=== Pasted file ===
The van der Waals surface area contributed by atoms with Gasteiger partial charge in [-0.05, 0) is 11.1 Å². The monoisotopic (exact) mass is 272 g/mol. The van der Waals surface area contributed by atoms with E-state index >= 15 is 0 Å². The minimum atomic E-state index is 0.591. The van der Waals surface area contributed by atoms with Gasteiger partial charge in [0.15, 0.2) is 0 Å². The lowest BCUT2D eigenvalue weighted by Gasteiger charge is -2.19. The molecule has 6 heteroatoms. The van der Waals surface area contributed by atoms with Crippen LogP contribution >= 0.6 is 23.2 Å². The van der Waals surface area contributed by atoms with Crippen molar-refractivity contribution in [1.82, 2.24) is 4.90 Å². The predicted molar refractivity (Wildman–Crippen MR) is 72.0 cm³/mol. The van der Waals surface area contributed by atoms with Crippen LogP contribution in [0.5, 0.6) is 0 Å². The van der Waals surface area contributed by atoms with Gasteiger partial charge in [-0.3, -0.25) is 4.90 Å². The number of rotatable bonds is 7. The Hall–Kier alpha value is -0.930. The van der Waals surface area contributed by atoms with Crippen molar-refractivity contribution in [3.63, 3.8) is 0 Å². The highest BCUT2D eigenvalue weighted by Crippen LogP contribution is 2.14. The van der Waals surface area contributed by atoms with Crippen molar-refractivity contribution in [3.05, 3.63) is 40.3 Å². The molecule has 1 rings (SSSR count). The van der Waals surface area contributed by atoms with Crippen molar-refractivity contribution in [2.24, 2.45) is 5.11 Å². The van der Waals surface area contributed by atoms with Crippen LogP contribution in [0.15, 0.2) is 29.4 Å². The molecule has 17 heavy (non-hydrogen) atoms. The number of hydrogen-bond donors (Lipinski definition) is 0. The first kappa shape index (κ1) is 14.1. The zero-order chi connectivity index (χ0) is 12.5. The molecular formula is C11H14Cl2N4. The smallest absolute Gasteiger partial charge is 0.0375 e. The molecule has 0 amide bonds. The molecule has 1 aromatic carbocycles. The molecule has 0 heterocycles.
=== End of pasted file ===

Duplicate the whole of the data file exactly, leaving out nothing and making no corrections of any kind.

The van der Waals surface area contributed by atoms with Gasteiger partial charge in [-0.05, 0) is 11.1 Å². The monoisotopic (exact) mass is 272 g/mol. The van der Waals surface area contributed by atoms with E-state index >= 15 is 0 Å². The minimum atomic E-state index is 0.591. The van der Waals surface area contributed by atoms with Gasteiger partial charge in [0.15, 0.2) is 0 Å². The lowest BCUT2D eigenvalue weighted by Gasteiger charge is -2.19. The molecule has 6 heteroatoms. The van der Waals surface area contributed by atoms with Crippen LogP contribution >= 0.6 is 23.2 Å². The van der Waals surface area contributed by atoms with Crippen molar-refractivity contribution in [1.82, 2.24) is 4.90 Å². The predicted molar refractivity (Wildman–Crippen MR) is 72.0 cm³/mol. The van der Waals surface area contributed by atoms with Crippen LogP contribution in [0.5, 0.6) is 0 Å². The van der Waals surface area contributed by atoms with Gasteiger partial charge in [-0.3, -0.25) is 4.90 Å². The number of rotatable bonds is 7. The Hall–Kier alpha value is -0.930. The van der Waals surface area contributed by atoms with Crippen molar-refractivity contribution in [3.63, 3.8) is 0 Å². The highest BCUT2D eigenvalue weighted by Crippen LogP contribution is 2.14. The van der Waals surface area contributed by atoms with Crippen molar-refractivity contribution in [3.05, 3.63) is 40.3 Å². The molecule has 1 rings (SSSR count). The van der Waals surface area contributed by atoms with Crippen molar-refractivity contribution in [2.24, 2.45) is 5.11 Å². The van der Waals surface area contributed by atoms with Crippen LogP contribution in [0.15, 0.2) is 29.4 Å². The molecule has 17 heavy (non-hydrogen) atoms. The number of hydrogen-bond donors (Lipinski definition) is 0. The first kappa shape index (κ1) is 14.1. The zero-order chi connectivity index (χ0) is 12.5. The molecular formula is C11H14Cl2N4. The smallest absolute Gasteiger partial charge is 0.0375 e. The molecule has 0 amide bonds. The molecule has 1 aromatic carbocycles. The molecule has 0 heterocycles.